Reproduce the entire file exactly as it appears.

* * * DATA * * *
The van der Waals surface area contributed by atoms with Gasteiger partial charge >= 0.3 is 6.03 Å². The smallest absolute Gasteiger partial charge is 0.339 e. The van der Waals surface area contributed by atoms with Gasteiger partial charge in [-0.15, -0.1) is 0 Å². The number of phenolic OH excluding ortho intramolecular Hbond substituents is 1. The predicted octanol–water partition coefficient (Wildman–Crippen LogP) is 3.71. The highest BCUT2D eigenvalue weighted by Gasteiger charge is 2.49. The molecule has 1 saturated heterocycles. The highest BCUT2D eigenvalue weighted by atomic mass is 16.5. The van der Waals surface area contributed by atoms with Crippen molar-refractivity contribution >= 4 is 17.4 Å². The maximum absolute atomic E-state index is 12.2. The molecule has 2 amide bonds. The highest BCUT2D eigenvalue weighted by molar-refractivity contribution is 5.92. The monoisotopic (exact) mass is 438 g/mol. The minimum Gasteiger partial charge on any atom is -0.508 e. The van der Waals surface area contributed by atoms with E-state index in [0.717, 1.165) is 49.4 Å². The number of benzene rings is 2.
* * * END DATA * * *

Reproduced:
The van der Waals surface area contributed by atoms with Gasteiger partial charge >= 0.3 is 6.03 Å². The smallest absolute Gasteiger partial charge is 0.339 e. The van der Waals surface area contributed by atoms with Gasteiger partial charge in [-0.15, -0.1) is 0 Å². The number of phenolic OH excluding ortho intramolecular Hbond substituents is 1. The predicted octanol–water partition coefficient (Wildman–Crippen LogP) is 3.71. The highest BCUT2D eigenvalue weighted by Gasteiger charge is 2.49. The molecule has 1 saturated heterocycles. The highest BCUT2D eigenvalue weighted by atomic mass is 16.5. The van der Waals surface area contributed by atoms with Crippen molar-refractivity contribution >= 4 is 17.4 Å². The maximum absolute atomic E-state index is 12.2. The molecule has 2 amide bonds. The highest BCUT2D eigenvalue weighted by molar-refractivity contribution is 5.92. The monoisotopic (exact) mass is 438 g/mol. The minimum Gasteiger partial charge on any atom is -0.508 e. The van der Waals surface area contributed by atoms with E-state index in [0.717, 1.165) is 49.4 Å². The number of benzene rings is 2.